No Such Thing as ‘Cancer Personality’

6/6/2003 Sendai, Japan Daniel DeNoon Personality Types Unrelated to Risk of Developing Cancer When it comes to cancer, it doesn't matter how outgoing, emotional, aggressive, or conformist you are. Your personality doesn't affect your risk of cancer, a new study suggests. Some -- but by no means all -- earlier studies have found links between cancer and certain personality types. These included being extroverted, having a "type 1" personality, and lacking emotion. These studies had various weaknesses. They tended to focus on small numbers of people. And they often failed to control for important cancer risk factors, such as smoking. Now, a research team led by Yoshitaka Tsubono, MD, of Tohoku University in Sendai, Japan, has solved those problems. The researchers gave personality tests to 30,277 people living in northern Japan. Seven years later, they looked at who got cancer and who didn't. Four Personality Traits Tsubono's team used a test called the Eysenck Personality Questionnaire. It uses four measures to analyze personality: *Extroversion-Introversion. Extroverts are very social people. They have lots of friends and must talk with other people a lot. They like excitement, take risks, and act on the spur of the moment. Introverts are quite and studious. They plan ahead, don't easily lose their tempers, and value ethical standards. *Neuroticism. People with high "N" scores tend to be very emotional and overactive. They have trouble calming down. They complain about vague physical problems and tend to be worried, anxious, and irritated. *Psychoticism (Tough-Mindedness). People with high "P" [...]

2009-03-22T20:16:32-07:00June, 2003|Archive|

Paclitaxel-Based Regimen Effective for Head and Neck Cancer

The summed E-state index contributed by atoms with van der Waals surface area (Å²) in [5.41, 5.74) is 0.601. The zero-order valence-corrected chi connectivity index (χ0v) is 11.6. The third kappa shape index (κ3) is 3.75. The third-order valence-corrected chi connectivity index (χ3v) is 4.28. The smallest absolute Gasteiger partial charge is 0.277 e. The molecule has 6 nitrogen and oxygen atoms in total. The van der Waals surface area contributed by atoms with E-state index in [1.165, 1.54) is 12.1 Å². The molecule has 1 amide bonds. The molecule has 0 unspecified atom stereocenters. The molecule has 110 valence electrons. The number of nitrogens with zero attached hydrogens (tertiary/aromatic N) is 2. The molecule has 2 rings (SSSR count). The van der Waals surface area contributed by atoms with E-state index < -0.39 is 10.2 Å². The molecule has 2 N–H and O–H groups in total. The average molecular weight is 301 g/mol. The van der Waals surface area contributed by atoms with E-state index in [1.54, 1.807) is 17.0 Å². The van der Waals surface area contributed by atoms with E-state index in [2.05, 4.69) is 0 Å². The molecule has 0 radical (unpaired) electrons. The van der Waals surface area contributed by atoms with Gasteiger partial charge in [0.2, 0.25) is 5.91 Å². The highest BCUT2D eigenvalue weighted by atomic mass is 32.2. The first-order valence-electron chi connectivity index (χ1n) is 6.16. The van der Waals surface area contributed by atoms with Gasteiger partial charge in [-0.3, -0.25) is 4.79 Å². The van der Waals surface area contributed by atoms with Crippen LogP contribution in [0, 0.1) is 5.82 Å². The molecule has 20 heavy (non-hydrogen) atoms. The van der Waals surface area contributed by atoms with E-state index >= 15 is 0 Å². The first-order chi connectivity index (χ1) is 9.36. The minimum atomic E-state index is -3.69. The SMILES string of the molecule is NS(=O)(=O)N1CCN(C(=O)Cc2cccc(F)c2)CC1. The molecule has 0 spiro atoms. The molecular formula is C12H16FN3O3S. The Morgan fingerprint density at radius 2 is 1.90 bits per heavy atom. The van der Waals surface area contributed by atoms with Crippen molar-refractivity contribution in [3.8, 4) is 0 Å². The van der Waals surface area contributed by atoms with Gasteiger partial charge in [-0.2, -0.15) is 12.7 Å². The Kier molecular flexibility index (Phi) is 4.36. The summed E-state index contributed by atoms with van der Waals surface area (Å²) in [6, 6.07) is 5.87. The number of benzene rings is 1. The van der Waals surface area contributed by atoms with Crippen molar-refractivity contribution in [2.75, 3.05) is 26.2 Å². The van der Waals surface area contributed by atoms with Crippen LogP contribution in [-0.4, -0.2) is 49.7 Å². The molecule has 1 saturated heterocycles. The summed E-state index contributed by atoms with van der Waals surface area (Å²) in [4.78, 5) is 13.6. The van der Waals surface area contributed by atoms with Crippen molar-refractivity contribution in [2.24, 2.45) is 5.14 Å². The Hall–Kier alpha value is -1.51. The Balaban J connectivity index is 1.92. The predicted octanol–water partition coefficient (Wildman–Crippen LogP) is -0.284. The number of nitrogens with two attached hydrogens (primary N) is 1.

6/5/2003 Chicago Charlene Laino In a finding that some physicians say could transform the management of people with locally advanced head and neck cancer, researchers have found that adding paclitaxel to the standard chemotherapy regimen completely wipes out tumors in about one third of patients, extending lives. Patients given the paclitaxel combination are also more likely to retain the ability to speak and swallow, resulting in improved quality of life, said Ricardo Hitt, MD, PhD, an oncologist at the Hospital 12 de Octubre in Madrid, Spain, and the chief investigator of the new study. Based on results of a phase II trial pitting paclitaxel plus the standard regimen of cisplatin and 5-fluorouracil (5-FU) against the standard regimen alone, the researchers hypothesized that the triplet would shrink more tumors, extending survival. Which is just what happened, Dr. Hitt reported here at the 39th annual meeting of the American Society of Clinical Oncology. In the prospective, randomized phase III study of 384 patients with locally advanced head and neck cancers, mostly tumors of the oropharynx, larynx, and oral cavity, patients were randomly assigned to receive either 100 mg/m2 of cisplatin on day 1 plus a continual infusion of 1 g/m2 of 5-FU for five days every three weeks, or the same drugs plus 175 mg/m2 of paclitaxel on day 1 of each cycle. About 35% of the patients, whose median age was 56 years, had resectable disease. Three quarters had a performance status of 1, and 84.1% had stage IV disease. Tumors [...]

2009-03-22T20:15:03-07:00June, 2003|Archive|
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